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In an effort to serve excellent image files to only legit guests of my site, I needed to make PHP code. I narrowed the problem down to a few lines of code as follows:

The first piece is a simple web form with one button that takes a user to another section of the site (the actual image) via the POST method (so hackers have a harder time requesting the images). Anyways heres that code:

<form method="post" action="dltestb.php">
  <div>
    <input class="a b" type="submit" value="DL">
  </div>
</form>

The following PHP file is the dltestb.php file in the same folder as the form.

When the user selects the button, the download should start or the user should be asked to download the image. This works with my old opera browser and firefox 45 browser on my computer. It also works on chrome 35 for my tablet, however some of my website guests on mobile are unable to download images and code execution is the same (with the exception of the output filename). I also could not use it with the default browser on my tablet.

Is there something in these new browsers that I need to be aware of that is preventing my script from successfully working?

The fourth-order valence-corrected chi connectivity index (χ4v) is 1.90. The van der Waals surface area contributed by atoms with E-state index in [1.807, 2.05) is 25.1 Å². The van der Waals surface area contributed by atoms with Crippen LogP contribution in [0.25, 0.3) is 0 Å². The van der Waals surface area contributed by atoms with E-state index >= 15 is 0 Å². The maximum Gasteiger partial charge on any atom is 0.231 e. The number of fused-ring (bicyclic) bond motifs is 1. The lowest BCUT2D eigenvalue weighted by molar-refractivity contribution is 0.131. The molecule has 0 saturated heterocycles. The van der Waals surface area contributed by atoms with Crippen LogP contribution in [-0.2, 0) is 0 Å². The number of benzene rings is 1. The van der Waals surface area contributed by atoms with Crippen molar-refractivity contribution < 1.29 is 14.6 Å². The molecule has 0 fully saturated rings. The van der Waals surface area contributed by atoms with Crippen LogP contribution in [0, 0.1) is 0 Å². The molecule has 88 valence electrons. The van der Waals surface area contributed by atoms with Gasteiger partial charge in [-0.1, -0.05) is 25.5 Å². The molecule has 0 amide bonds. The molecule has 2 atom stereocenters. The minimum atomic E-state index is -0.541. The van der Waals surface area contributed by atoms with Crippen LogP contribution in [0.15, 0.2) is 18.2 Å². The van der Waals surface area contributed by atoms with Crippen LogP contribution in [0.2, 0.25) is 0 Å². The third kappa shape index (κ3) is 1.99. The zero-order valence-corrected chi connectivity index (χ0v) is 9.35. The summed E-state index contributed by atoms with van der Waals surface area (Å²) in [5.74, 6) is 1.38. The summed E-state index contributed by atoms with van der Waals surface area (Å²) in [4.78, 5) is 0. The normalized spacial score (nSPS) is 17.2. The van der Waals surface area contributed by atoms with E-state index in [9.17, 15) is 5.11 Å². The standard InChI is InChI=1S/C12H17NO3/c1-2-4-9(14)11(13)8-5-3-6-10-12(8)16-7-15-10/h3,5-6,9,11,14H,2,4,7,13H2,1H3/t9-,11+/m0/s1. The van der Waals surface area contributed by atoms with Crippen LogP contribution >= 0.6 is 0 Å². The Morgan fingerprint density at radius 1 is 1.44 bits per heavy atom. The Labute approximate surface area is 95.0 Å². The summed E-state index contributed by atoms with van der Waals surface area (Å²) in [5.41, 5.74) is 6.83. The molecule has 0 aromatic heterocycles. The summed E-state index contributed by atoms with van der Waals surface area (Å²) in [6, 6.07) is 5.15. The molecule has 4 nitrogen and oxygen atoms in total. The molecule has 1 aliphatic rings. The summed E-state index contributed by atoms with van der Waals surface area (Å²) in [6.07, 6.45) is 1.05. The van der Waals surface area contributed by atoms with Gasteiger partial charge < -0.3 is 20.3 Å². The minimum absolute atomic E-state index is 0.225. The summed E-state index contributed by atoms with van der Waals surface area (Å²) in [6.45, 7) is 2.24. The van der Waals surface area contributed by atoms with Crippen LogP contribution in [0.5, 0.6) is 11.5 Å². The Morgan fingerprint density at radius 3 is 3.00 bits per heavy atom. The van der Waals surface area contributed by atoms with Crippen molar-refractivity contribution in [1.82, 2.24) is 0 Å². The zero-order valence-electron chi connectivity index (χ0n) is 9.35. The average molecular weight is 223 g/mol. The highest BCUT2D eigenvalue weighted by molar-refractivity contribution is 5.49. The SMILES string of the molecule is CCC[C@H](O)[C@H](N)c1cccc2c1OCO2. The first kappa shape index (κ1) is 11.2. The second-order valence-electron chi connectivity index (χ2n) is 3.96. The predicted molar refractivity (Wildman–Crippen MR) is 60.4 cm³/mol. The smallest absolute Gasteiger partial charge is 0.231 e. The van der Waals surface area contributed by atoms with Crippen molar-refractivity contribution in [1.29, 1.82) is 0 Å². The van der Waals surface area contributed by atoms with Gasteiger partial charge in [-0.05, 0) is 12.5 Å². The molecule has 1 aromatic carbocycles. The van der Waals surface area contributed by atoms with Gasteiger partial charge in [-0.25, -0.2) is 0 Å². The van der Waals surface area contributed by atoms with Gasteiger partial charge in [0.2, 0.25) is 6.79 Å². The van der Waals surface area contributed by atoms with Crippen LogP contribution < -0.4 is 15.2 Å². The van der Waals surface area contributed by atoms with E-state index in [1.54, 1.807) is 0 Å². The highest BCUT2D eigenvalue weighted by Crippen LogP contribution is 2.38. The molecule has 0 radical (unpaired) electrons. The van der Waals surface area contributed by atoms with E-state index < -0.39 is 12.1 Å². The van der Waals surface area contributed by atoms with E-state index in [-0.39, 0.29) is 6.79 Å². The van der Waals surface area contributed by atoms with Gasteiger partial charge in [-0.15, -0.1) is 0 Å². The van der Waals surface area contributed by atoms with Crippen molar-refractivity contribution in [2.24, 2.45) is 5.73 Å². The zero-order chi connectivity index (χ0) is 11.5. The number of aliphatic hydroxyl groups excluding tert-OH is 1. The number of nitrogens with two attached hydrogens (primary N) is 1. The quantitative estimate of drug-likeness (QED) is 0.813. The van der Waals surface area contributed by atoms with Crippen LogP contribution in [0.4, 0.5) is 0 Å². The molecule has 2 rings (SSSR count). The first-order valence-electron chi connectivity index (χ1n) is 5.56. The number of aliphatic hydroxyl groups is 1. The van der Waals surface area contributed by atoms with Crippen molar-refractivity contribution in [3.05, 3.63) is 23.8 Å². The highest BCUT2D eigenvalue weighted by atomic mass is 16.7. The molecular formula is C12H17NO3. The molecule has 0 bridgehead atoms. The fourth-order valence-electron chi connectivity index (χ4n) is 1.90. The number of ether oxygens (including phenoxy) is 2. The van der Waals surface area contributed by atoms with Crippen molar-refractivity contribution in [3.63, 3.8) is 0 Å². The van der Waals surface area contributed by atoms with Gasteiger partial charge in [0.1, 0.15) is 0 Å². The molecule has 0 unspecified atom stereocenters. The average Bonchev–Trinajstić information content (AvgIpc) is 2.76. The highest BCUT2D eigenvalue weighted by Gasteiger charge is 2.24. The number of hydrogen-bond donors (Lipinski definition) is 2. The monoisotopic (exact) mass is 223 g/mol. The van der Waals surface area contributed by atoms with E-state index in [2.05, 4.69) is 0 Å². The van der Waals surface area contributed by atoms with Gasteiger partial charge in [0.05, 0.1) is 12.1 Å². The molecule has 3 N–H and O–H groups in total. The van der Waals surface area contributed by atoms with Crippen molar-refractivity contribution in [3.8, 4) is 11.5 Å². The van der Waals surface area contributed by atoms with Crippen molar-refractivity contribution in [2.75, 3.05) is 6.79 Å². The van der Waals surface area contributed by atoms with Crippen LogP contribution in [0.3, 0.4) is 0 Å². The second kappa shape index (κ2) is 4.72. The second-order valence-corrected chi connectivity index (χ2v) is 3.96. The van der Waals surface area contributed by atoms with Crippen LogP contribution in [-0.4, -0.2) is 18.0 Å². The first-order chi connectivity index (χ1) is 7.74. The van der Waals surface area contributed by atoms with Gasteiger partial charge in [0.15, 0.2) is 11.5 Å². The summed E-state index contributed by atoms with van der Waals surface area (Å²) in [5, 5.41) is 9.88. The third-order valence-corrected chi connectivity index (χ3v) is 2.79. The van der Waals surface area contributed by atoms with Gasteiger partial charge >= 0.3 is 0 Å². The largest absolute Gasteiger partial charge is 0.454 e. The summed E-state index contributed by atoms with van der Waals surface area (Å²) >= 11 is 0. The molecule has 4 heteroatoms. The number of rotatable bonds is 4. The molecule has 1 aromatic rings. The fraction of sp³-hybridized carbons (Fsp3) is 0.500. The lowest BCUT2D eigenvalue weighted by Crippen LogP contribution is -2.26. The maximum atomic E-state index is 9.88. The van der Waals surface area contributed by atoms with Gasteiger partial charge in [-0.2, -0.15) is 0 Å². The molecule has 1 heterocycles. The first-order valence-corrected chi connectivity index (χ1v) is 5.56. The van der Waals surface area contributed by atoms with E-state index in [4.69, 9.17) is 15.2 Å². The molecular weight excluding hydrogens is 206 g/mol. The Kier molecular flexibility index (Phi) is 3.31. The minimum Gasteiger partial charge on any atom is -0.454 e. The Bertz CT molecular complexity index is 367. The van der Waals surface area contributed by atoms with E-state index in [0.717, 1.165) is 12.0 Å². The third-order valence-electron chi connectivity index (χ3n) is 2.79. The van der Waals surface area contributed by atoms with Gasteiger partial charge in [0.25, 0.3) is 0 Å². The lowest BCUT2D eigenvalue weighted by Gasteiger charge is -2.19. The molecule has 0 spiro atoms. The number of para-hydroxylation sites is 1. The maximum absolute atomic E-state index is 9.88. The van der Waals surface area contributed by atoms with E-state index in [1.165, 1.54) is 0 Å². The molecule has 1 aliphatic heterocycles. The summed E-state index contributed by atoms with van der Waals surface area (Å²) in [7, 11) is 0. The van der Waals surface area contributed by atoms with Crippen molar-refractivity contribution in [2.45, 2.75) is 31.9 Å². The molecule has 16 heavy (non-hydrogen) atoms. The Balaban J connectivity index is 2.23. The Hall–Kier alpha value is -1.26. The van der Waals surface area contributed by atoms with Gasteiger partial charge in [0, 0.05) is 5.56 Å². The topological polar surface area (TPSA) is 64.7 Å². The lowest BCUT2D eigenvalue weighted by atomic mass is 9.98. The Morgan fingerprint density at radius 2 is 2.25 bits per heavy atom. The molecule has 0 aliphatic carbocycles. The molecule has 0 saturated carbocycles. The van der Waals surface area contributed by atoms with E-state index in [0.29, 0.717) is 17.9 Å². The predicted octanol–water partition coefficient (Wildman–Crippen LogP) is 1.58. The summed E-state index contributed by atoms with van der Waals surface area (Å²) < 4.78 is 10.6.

• What does your script do? What response is your script sending? What actually happens in the browsers where this is not working? – MrWhite Aug 29 '18 at 12:20
  • There's no javascript. But all the PHP script does is loads an internal file and dumps it out as the body and uses the HTTP headers to define the output as the image file. On the stock android browser, nothing happens. On other mobile browsers, I'm uncertain because the person managing the server told me that people from various mobile devices with newer web browsers had a hard time downloading the pictures on mobile. – Mike Aug 29 '18 at 15:37
  • Are you saying that it's just "mobile" browsers that have problems downloading? Mobile browsers typically need "storage access" to be able to download files. Has this previously been "denied"? Also, browsers typically download to just one location (the user has no choice) and this is often performed in the background. It may not be obvious that the file has downloaded and the user must switch out of the browser/application to view it. "stock android browser" - how old are these devices? The default Android browser recent mobiles is "Google Chrome". – MrWhite Aug 29 '18 at 16:09
  • It may be easier and more user-friendly to simply "open" the image in a mobile browser, rather than "force downloading". The user then has control to "download" (ie. save) it, share it, etc. – MrWhite Aug 29 '18 at 16:14
  • True but I'm trying to make it so that random content scrapers don't download the images endlessly without permission. – Mike Aug 29 '18 at 16:31

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